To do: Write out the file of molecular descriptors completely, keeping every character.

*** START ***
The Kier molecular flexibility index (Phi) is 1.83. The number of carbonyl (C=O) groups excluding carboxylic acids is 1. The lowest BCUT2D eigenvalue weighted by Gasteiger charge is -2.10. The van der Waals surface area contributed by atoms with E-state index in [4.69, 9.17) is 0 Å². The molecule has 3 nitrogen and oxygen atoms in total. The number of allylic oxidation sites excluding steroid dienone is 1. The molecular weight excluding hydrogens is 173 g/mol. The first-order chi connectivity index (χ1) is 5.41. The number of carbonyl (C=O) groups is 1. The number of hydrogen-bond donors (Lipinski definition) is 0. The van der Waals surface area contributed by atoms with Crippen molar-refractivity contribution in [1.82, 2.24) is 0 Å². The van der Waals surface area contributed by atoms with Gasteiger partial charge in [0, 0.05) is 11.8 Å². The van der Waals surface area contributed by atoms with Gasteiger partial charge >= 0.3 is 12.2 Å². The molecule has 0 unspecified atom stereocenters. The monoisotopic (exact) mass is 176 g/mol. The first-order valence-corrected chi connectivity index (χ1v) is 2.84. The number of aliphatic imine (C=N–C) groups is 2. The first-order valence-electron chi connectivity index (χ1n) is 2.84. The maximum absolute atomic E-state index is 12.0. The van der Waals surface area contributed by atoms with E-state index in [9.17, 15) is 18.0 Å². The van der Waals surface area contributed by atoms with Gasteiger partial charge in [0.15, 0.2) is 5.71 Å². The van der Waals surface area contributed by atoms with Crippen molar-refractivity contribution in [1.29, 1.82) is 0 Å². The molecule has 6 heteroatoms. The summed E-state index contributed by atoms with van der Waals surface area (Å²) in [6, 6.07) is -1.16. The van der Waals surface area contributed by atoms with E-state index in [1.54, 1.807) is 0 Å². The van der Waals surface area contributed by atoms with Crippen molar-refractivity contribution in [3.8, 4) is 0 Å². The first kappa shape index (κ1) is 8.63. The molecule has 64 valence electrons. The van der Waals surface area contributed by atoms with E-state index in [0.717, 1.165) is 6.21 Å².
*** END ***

The Kier molecular flexibility index (Phi) is 1.83. The number of carbonyl (C=O) groups excluding carboxylic acids is 1. The lowest BCUT2D eigenvalue weighted by Gasteiger charge is -2.10. The van der Waals surface area contributed by atoms with E-state index in [4.69, 9.17) is 0 Å². The molecule has 3 nitrogen and oxygen atoms in total. The number of allylic oxidation sites excluding steroid dienone is 1. The molecular weight excluding hydrogens is 173 g/mol. The first-order chi connectivity index (χ1) is 5.41. The number of carbonyl (C=O) groups is 1. The number of hydrogen-bond donors (Lipinski definition) is 0. The van der Waals surface area contributed by atoms with Crippen molar-refractivity contribution in [1.82, 2.24) is 0 Å². The van der Waals surface area contributed by atoms with Gasteiger partial charge in [0, 0.05) is 11.8 Å². The van der Waals surface area contributed by atoms with Gasteiger partial charge >= 0.3 is 12.2 Å². The molecule has 0 unspecified atom stereocenters. The monoisotopic (exact) mass is 176 g/mol. The first-order valence-corrected chi connectivity index (χ1v) is 2.84. The number of aliphatic imine (C=N–C) groups is 2. The first-order valence-electron chi connectivity index (χ1n) is 2.84. The maximum absolute atomic E-state index is 12.0. The van der Waals surface area contributed by atoms with E-state index in [9.17, 15) is 18.0 Å². The van der Waals surface area contributed by atoms with Gasteiger partial charge in [0.15, 0.2) is 5.71 Å². The van der Waals surface area contributed by atoms with Crippen molar-refractivity contribution in [1.29, 1.82) is 0 Å². The molecule has 6 heteroatoms. The summed E-state index contributed by atoms with van der Waals surface area (Å²) in [6, 6.07) is -1.16. The van der Waals surface area contributed by atoms with E-state index in [1.54, 1.807) is 0 Å². The van der Waals surface area contributed by atoms with Crippen molar-refractivity contribution in [3.8, 4) is 0 Å². The first kappa shape index (κ1) is 8.63. The molecule has 64 valence electrons. The van der Waals surface area contributed by atoms with E-state index in [0.717, 1.165) is 6.21 Å².